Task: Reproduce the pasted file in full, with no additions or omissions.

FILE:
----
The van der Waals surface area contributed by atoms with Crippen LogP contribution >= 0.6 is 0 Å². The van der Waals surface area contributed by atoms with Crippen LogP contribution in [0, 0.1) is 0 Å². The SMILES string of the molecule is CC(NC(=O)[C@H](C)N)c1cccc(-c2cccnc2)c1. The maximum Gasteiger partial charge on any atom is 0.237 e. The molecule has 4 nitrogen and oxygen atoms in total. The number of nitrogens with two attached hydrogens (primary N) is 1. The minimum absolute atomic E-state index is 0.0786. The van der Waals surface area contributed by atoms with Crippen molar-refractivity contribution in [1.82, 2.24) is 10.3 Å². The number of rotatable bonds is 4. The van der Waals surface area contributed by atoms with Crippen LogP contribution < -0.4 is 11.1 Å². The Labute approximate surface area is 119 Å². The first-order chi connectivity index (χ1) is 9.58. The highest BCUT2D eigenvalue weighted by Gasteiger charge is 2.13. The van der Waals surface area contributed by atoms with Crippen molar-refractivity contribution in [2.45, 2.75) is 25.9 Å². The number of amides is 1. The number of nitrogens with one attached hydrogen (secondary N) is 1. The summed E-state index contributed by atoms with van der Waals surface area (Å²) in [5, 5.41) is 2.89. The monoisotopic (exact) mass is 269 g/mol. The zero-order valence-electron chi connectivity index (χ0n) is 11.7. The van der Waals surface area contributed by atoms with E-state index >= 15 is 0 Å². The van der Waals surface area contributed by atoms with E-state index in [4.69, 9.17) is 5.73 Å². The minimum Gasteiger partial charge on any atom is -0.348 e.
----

The van der Waals surface area contributed by atoms with Crippen LogP contribution >= 0.6 is 0 Å². The van der Waals surface area contributed by atoms with Crippen LogP contribution in [0, 0.1) is 0 Å². The SMILES string of the molecule is CC(NC(=O)[C@H](C)N)c1cccc(-c2cccnc2)c1. The maximum Gasteiger partial charge on any atom is 0.237 e. The molecule has 4 nitrogen and oxygen atoms in total. The number of nitrogens with two attached hydrogens (primary N) is 1. The minimum absolute atomic E-state index is 0.0786. The van der Waals surface area contributed by atoms with Crippen molar-refractivity contribution in [1.82, 2.24) is 10.3 Å². The number of rotatable bonds is 4. The van der Waals surface area contributed by atoms with Crippen LogP contribution < -0.4 is 11.1 Å². The Labute approximate surface area is 119 Å². The first-order chi connectivity index (χ1) is 9.58. The highest BCUT2D eigenvalue weighted by Gasteiger charge is 2.13. The van der Waals surface area contributed by atoms with Crippen molar-refractivity contribution in [2.45, 2.75) is 25.9 Å². The number of amides is 1. The number of nitrogens with one attached hydrogen (secondary N) is 1. The summed E-state index contributed by atoms with van der Waals surface area (Å²) in [5, 5.41) is 2.89. The monoisotopic (exact) mass is 269 g/mol. The zero-order valence-electron chi connectivity index (χ0n) is 11.7. The van der Waals surface area contributed by atoms with E-state index >= 15 is 0 Å². The van der Waals surface area contributed by atoms with E-state index in [4.69, 9.17) is 5.73 Å². The minimum Gasteiger partial charge on any atom is -0.348 e.